Medicinal Properties of Shiitake June 16 2014
Protein 13-18%; niacin (mg/100 g): 55; thiamin (mg/100 g): 7.8; riboflavin (mg/100 g): 5.0. Ash: 3.5-6.5%. Fiber: 6-15%. Fat: 2-5%. Vetter (1995) found that the caps had 15.24% protein while stems had 11%.
Lentinan, a water-soluble polysaccharide (B-1,3 glucan with B-1,6 and B-1,3 glucopyranoside branchings) extracted from the mushrooms, is approved as an anticancer drug in Japan. The Japanese researcher Chihara was one of the first to publish on the anticancer properties of Shiitake, stating that lentinan "was found to almost completely regress the solid type tumors of Sarcoma 180 and several kinds of tumors including methylchloranthrene-induced fibrosarcoma in synergic host-tumour system" (Chihara, 1978, p. 809). The mode of activity appears to be the activation of killer and helper "T" cells.
Another heavyweight polysaccharide, called KS-2, isolated by Fujii et al. (1978), also suppressed Sarcoma 180 and Ehrlich ascotes carcinoma in mice. Other protein-bound fractions have shown differing degrees of antitumor activity. Clearly, a number of anti-tumor compounds are produced in Shiitake besides the well-known lentinan.
In the past twenty years, more than a hundred research papers have been published on the chemical constituents of Shiitake and their health stimulating properties. In an early study (Sarkar, 1993), an extract from the cultured mycelium of Shiitake interrupted the replication of the type 1, herpes simplex virus. Ghoneum (1998) has shown that an arabinoxylane derivative from fermenting Shiitake is effective in slowing the HIV virus. In clinical trials H the San Francisco General Hospital, Gordon (1998) found that a combination of lentinan with didanosine (ddI) showed a mean increase of 142 CD-4 cells/mm3 over a 12-month period compared to a decrease in CD4 cells in patients treated with ddl alone. Odani et al. (1999) has isolated a novel serine proteinase inhibitor from the fruitbodies with a molecular mass of 15,999. In a study on the effect of a novel low molecular polysaccharide fraction on human cells, interleukin 1 and apoptosis on human neutrophils decreased while increasing interleukin 1 and apoptosis in the monocytic (U937) human leukemia cells. (Sia et al., 1999). Yamamoto et al. (1997) found that Shiitake's mycelium produces a water soluble lignin-polysaccharide fraction, unique from lentinan, which has potent anti-viral and immunopotentiating activities in vitro and in vivo. These studies confirm the medical significance of this species, and encourage further research.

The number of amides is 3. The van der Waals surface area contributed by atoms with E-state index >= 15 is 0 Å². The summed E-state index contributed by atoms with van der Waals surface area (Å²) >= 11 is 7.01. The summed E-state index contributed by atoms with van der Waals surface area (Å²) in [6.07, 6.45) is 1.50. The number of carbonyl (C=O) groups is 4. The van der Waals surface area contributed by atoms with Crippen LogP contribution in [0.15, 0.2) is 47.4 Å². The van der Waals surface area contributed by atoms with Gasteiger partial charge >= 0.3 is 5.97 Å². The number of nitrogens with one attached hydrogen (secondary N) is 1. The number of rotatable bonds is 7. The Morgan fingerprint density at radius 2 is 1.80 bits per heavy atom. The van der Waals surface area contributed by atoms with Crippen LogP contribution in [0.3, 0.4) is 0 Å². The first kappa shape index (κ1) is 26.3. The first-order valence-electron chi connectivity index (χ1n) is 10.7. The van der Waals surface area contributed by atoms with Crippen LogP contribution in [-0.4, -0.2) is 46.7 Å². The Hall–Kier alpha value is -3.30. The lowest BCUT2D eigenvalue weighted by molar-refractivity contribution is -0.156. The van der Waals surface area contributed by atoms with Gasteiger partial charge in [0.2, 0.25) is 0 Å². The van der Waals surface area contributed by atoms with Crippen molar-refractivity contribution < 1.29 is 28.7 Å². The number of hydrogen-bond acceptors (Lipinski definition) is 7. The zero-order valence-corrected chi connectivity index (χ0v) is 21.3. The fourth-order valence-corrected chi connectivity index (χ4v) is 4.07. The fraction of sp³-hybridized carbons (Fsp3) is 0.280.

In a series of clinical studies by Ghoneum et al (1994, 1995, 1996), patients afflicted with a variety of cancers, some with advanced malignancies, were treated with mycelially derived hemicellulose compounds and showed significant improvement. Ghoneum (1998) found that arahinoxylane, a fraction from the fermentation of Shiitake, Turkey Tail (Trametes versicolor), and the split gill mushroom (Schizophyllum commune), increased human NK activity by a factor of 5 in 2 months. Ghoneum's studies are the first clinical trials with cancer and mushrooms in the United States.
Shiitake has also shown promise in lowering blood pressure. (Kabir and Yamaguchi, 1987; Jong et al., 1991.) Novel antibiotics have recently been isolated from Shiitake. (Hirasawa, 1999). The cholesterol-lowing compound was identified as eritadenine, an adenine derivative.
A very small percentage of individuals are allergic to Shiitake mushrooms, and a rare form of dermatitis, exacerbated by sunlight, has been reported in Japan (Hanada et al. 1998).
For more information on the medicinal properties of Shiitake, consult Mori et al. (1987), Fujii et al. (1978), Jong (1991), Ladanyi et al. (1993) and Jones (1995).